5. ^ Van der Meer 1990, chapter 2: De Afrikanen "onder de forten"
  6. ^ a b Feinberg 1989, p. 106.
  7. ^ a b c d Ulzen 2013, p. 97.
  8. ^ Ulzen 2013, p. 96.
  9. ^ Cape Coast metropolitan Assembly.
  10. ^ David Allan Paintsil, "Oguaa to showcase potential of traditional warriors…in 2012 Fetu Afahye", The Chronicle (Ghana), 11 May 2012.
  11. ^ Herman du Toit (ed.), Pageants and Processions: Images and Idiom as Spectacle, Cambridge Scholars Publishing, 2009, p. 118.
  12. ^ Esi Sutherland-Addy, "Women and Verbal Arts in the Oguaa-Edina Area", Research Review (NS), Vol. 14, No. 2 (1998), p. 7.

Further reading

  • Feinberg, H. M. (1989). Africans and Europeans in West Africa: Elminans and Dutchmen on the Gold Coast During the Eighteenth Century. Philadelphia: American Philosophical Society.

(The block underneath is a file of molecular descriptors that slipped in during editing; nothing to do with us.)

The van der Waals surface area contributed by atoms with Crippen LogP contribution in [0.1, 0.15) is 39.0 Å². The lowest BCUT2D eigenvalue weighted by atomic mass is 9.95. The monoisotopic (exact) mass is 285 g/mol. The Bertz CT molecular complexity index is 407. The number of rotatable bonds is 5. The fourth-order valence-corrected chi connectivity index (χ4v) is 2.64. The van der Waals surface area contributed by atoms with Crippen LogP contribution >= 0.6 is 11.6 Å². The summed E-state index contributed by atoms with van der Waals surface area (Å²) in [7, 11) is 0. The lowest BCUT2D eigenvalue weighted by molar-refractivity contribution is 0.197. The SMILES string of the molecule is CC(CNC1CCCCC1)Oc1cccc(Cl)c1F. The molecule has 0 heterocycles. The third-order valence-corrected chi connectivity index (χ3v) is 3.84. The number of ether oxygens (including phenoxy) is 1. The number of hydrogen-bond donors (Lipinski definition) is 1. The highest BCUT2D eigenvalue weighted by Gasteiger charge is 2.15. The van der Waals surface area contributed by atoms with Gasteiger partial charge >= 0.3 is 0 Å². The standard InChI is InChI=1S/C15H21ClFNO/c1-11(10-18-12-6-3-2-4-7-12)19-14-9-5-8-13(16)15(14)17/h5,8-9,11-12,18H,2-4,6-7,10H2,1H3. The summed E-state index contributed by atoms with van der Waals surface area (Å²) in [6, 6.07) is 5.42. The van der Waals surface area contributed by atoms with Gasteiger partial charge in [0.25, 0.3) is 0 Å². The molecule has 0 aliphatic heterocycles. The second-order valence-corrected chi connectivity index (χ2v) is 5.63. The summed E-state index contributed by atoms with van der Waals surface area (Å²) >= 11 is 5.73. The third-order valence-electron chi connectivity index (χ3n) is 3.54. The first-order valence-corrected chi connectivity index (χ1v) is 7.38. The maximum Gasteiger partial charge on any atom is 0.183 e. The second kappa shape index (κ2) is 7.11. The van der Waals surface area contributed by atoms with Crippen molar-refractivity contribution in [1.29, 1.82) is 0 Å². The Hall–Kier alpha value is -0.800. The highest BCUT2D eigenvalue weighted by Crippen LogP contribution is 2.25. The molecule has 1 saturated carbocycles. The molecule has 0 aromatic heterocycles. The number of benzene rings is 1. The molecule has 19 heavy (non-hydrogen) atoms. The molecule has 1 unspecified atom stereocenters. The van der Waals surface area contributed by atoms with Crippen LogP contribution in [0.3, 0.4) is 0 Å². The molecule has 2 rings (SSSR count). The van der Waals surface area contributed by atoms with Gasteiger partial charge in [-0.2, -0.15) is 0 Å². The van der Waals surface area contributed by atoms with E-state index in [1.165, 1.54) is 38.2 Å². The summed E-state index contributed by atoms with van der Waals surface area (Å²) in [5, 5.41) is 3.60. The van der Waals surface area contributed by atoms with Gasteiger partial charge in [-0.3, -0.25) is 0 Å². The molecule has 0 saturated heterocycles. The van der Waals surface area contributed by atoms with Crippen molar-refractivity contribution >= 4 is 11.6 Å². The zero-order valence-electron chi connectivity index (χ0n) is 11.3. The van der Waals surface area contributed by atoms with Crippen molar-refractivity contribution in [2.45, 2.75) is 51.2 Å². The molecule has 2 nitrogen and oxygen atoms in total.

• Stanley Shaloff, "The Cape Coast Asafo Company Riot of 1932", The International Journal of African Historical Studies, Vol. 7, No. 4 (1974), pp. 591–607.
  • Ulzen, Thaddeus Patrick Manus (2013). Java Hill: An African Journey: A nation's evolution through ten generations of a family linking four continents. Xlibris Corporation. ISBN 1479791202. [self-published source]
  • Van der Meer, Dirk (1990). De goudkust na de slavenhandel: Plannen om de Nederlandse Bezittingen ter kuste van Guinea rendabel te maken. Utrecht: Universiteit Utrecht.
  • Yarak, Larry W. (2003). "A West African Cosmopolis: Elmina (Ghana) in the Nineteenth Century". Seascapes, Littoral Cultures, and Trans-Oceanic Exchanges. Archived from the original on 29 March 2010. Retrieved 23 April 2012.

External links

  • twi.bb Online dictionary for the Twi language of the Akan people of Ghana in West Africa.
  • Fetu Afahye Festival 2010 2/2 Chiefs arrive, YouTube.
  • Brian L. Perkins, "Traditional Institution in Coastal Development: Asafo Companies in Cape Coast History", [email protected], African Diaspora Collection.